China takes first steps towards new space station with advanced rocket launch
A mission in April will take an experimental space lab to space
The construction of China’s much-anticipated space station is set to begin as the country prepares to launch a rocket carrying a trial version of a habitable floating laboratory.
China is the third country to put its astronauts – called taikonauts – in space with their own capabilities, but its ambitious plans to build a space station, a goal they have been chasing since the 1990s, is still underway.
In April, the China Manned Space Agency will use its Long March-5B rocket to send the experimental spaceship to low-earth orbit, China’s state-run news agency Xinhua said.
There will be more than 10 missions using the rockets from the Long March-5 family, China’s largest carrier rocket. It will send capsules of the space station and large spacecrafts in order to complete the station by 2022. The station would be 20 per cent of the size of the International Space Station.
The Chinese space agency has been testing life support, resupplying capabilities and refuelling with prototype space labs in the past few years.
It launched the Tiangong-1 - Heavenly Palace - space module in 2011, which experienced an uncontrolled re-entry in 2018 and burned up in earth’s atmosphere. Tiangong-2 was an advanced version launched in 2016 – it served its purpose and was purposely brought down by China in 2019.
Both of these space labs were meant to help develop the necessary technology for the 20-metric-tonne modules for the Chinese Space Station.
The space agency is now faced with the daunting task of mastering technologies for in-orbit assembly and construction of large and complex spacecrafts.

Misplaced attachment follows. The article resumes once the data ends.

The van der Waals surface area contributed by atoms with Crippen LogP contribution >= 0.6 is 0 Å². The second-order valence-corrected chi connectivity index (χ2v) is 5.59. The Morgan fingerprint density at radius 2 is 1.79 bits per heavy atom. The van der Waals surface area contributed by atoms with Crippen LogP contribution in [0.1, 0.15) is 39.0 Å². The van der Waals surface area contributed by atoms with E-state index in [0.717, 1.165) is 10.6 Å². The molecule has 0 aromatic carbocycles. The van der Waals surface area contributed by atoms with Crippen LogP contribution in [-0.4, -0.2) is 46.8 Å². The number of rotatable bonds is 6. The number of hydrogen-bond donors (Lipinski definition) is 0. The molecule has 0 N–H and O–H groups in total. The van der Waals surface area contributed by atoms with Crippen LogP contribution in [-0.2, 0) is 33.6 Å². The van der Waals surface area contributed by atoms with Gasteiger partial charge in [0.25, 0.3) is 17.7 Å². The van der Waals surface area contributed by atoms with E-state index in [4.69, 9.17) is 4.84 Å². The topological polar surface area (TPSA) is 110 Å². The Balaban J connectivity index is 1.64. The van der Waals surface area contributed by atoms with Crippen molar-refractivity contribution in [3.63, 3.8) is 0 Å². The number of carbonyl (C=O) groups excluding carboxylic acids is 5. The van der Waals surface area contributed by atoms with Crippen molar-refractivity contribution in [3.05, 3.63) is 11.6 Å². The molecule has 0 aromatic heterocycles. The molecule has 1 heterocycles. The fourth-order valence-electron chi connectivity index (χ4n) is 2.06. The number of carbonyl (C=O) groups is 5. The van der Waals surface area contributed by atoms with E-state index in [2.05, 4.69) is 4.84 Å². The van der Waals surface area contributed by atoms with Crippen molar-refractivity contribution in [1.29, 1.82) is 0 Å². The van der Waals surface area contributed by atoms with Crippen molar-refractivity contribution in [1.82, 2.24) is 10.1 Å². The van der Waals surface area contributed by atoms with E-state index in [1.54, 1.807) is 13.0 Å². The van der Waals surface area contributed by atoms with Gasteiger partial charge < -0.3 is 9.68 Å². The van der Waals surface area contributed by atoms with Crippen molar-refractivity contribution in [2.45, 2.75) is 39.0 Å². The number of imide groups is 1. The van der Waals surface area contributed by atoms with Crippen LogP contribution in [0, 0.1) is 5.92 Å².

China will also experience long-term human spaceflights for the first time. It has sent 11 taikonauts to space previously, but only for short-duration missions.
The experimental spaceship and rocket are currently undergoing tests at the Wenchang Space Launch Centre on the coast of south China's island province of Hainan.
If China is successful, it will join an elite club of countries that have access to a habitable space station for long-term flights.
The International Space Station (ISS) is a programme by the US, Russia, Japan, 22 countries in Europe and Canada. It became operational in 2000. About $150billion has been spent over the years to build and maintain the station.
Accessing the station is difficult for non-ISS partners as there are limited seats on spacecrafts that can take humans to the ISS. Partner countries get dedicated seats on Russia’s Soyuz each year – the quantity depends on the scale of investment each nation has.
India also announced plans to build its own space station by 2022.
Pakistan also plans to send an astronaut to space by 2022, with the help of China.
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Updated: February 23, 2020 06:26 PM